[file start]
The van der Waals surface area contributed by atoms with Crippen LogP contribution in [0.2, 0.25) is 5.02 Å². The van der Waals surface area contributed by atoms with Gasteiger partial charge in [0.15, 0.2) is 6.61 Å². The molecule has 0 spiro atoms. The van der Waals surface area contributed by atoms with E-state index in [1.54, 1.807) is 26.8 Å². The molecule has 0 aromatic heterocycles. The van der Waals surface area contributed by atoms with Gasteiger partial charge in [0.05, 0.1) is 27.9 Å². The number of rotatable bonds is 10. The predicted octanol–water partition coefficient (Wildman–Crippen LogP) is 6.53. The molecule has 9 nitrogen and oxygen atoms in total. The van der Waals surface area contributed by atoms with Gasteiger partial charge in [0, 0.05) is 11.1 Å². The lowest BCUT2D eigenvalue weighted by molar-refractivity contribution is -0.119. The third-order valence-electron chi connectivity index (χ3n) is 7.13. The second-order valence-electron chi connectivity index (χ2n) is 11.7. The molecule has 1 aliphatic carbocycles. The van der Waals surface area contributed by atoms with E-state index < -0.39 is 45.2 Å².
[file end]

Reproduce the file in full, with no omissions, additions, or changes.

The van der Waals surface area contributed by atoms with Crippen LogP contribution in [0.2, 0.25) is 5.02 Å². The van der Waals surface area contributed by atoms with Gasteiger partial charge in [0.15, 0.2) is 6.61 Å². The molecule has 0 spiro atoms. The van der Waals surface area contributed by atoms with E-state index in [1.54, 1.807) is 26.8 Å². The molecule has 0 aromatic heterocycles. The van der Waals surface area contributed by atoms with Gasteiger partial charge in [0.05, 0.1) is 27.9 Å². The number of rotatable bonds is 10. The predicted octanol–water partition coefficient (Wildman–Crippen LogP) is 6.53. The molecule has 9 nitrogen and oxygen atoms in total. The van der Waals surface area contributed by atoms with Gasteiger partial charge in [0, 0.05) is 11.1 Å². The lowest BCUT2D eigenvalue weighted by molar-refractivity contribution is -0.119. The third-order valence-electron chi connectivity index (χ3n) is 7.13. The second-order valence-electron chi connectivity index (χ2n) is 11.7. The molecule has 1 aliphatic carbocycles. The van der Waals surface area contributed by atoms with E-state index < -0.39 is 45.2 Å².